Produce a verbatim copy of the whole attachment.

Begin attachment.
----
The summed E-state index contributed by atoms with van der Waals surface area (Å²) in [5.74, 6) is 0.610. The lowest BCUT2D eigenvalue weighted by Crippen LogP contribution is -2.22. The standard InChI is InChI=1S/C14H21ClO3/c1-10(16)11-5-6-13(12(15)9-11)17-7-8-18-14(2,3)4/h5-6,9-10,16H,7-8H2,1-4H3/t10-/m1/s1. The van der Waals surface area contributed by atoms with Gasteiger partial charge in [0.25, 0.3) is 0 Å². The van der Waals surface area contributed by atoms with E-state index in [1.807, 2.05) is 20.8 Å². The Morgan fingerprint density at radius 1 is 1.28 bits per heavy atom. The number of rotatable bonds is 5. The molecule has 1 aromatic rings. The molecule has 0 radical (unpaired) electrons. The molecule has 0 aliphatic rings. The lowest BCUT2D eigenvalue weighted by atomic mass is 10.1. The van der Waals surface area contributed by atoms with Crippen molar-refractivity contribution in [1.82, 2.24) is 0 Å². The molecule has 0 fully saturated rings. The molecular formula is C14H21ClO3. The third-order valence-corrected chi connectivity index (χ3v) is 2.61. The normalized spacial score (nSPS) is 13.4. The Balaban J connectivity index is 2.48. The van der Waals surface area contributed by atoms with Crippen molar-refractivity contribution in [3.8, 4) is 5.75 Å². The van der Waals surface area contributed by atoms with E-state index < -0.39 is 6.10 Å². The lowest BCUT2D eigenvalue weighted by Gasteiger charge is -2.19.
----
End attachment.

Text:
The summed E-state index contributed by atoms with van der Waals surface area (Å²) in [5.74, 6) is 0.610. The lowest BCUT2D eigenvalue weighted by Crippen LogP contribution is -2.22. The standard InChI is InChI=1S/C14H21ClO3/c1-10(16)11-5-6-13(12(15)9-11)17-7-8-18-14(2,3)4/h5-6,9-10,16H,7-8H2,1-4H3/t10-/m1/s1. The van der Waals surface area contributed by atoms with Gasteiger partial charge in [0.25, 0.3) is 0 Å². The van der Waals surface area contributed by atoms with E-state index in [1.807, 2.05) is 20.8 Å². The Morgan fingerprint density at radius 1 is 1.28 bits per heavy atom. The number of rotatable bonds is 5. The molecule has 1 aromatic rings. The molecule has 0 radical (unpaired) electrons. The molecule has 0 aliphatic rings. The lowest BCUT2D eigenvalue weighted by atomic mass is 10.1. The van der Waals surface area contributed by atoms with Crippen molar-refractivity contribution in [1.82, 2.24) is 0 Å². The molecule has 0 fully saturated rings. The molecular formula is C14H21ClO3. The third-order valence-corrected chi connectivity index (χ3v) is 2.61. The normalized spacial score (nSPS) is 13.4. The Balaban J connectivity index is 2.48. The van der Waals surface area contributed by atoms with Crippen molar-refractivity contribution in [3.8, 4) is 5.75 Å². The van der Waals surface area contributed by atoms with E-state index < -0.39 is 6.10 Å². The lowest BCUT2D eigenvalue weighted by Gasteiger charge is -2.19.